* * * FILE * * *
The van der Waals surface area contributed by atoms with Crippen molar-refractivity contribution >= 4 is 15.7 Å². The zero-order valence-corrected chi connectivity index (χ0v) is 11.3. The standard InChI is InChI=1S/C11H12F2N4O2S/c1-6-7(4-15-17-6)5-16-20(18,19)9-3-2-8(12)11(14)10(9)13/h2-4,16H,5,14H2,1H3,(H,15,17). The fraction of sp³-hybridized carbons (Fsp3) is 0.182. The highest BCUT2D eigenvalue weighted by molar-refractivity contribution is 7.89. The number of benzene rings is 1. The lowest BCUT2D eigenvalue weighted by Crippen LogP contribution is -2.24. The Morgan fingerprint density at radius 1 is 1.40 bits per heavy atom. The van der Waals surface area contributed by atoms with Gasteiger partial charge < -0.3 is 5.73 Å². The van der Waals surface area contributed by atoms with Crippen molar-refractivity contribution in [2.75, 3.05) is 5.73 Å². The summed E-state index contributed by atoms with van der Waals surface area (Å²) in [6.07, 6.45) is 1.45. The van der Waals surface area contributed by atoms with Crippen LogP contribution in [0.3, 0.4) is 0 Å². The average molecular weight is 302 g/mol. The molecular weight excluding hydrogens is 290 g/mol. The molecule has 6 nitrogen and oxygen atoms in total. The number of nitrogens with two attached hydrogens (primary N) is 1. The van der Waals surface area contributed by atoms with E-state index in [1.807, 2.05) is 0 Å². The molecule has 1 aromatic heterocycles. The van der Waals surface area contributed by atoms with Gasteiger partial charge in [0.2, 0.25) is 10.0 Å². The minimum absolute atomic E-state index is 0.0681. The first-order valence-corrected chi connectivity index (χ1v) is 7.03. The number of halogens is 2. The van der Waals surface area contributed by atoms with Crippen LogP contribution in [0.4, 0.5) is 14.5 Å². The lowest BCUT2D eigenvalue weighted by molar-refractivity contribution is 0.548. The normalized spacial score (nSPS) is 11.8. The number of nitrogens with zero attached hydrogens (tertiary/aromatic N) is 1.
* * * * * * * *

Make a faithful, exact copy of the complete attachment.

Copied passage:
The van der Waals surface area contributed by atoms with Crippen molar-refractivity contribution >= 4 is 15.7 Å². The zero-order valence-corrected chi connectivity index (χ0v) is 11.3. The standard InChI is InChI=1S/C11H12F2N4O2S/c1-6-7(4-15-17-6)5-16-20(18,19)9-3-2-8(12)11(14)10(9)13/h2-4,16H,5,14H2,1H3,(H,15,17). The fraction of sp³-hybridized carbons (Fsp3) is 0.182. The highest BCUT2D eigenvalue weighted by molar-refractivity contribution is 7.89. The number of benzene rings is 1. The lowest BCUT2D eigenvalue weighted by Crippen LogP contribution is -2.24. The Morgan fingerprint density at radius 1 is 1.40 bits per heavy atom. The van der Waals surface area contributed by atoms with Gasteiger partial charge < -0.3 is 5.73 Å². The van der Waals surface area contributed by atoms with Crippen molar-refractivity contribution in [2.75, 3.05) is 5.73 Å². The summed E-state index contributed by atoms with van der Waals surface area (Å²) in [6.07, 6.45) is 1.45. The van der Waals surface area contributed by atoms with Crippen LogP contribution in [0.3, 0.4) is 0 Å². The average molecular weight is 302 g/mol. The molecular weight excluding hydrogens is 290 g/mol. The molecule has 6 nitrogen and oxygen atoms in total. The number of nitrogens with two attached hydrogens (primary N) is 1. The van der Waals surface area contributed by atoms with E-state index in [1.807, 2.05) is 0 Å². The molecule has 1 aromatic heterocycles. The van der Waals surface area contributed by atoms with Gasteiger partial charge in [0.2, 0.25) is 10.0 Å². The minimum absolute atomic E-state index is 0.0681. The first-order valence-corrected chi connectivity index (χ1v) is 7.03. The number of halogens is 2. The van der Waals surface area contributed by atoms with Crippen LogP contribution in [0.4, 0.5) is 14.5 Å². The lowest BCUT2D eigenvalue weighted by molar-refractivity contribution is 0.548. The normalized spacial score (nSPS) is 11.8. The number of nitrogens with zero attached hydrogens (tertiary/aromatic N) is 1.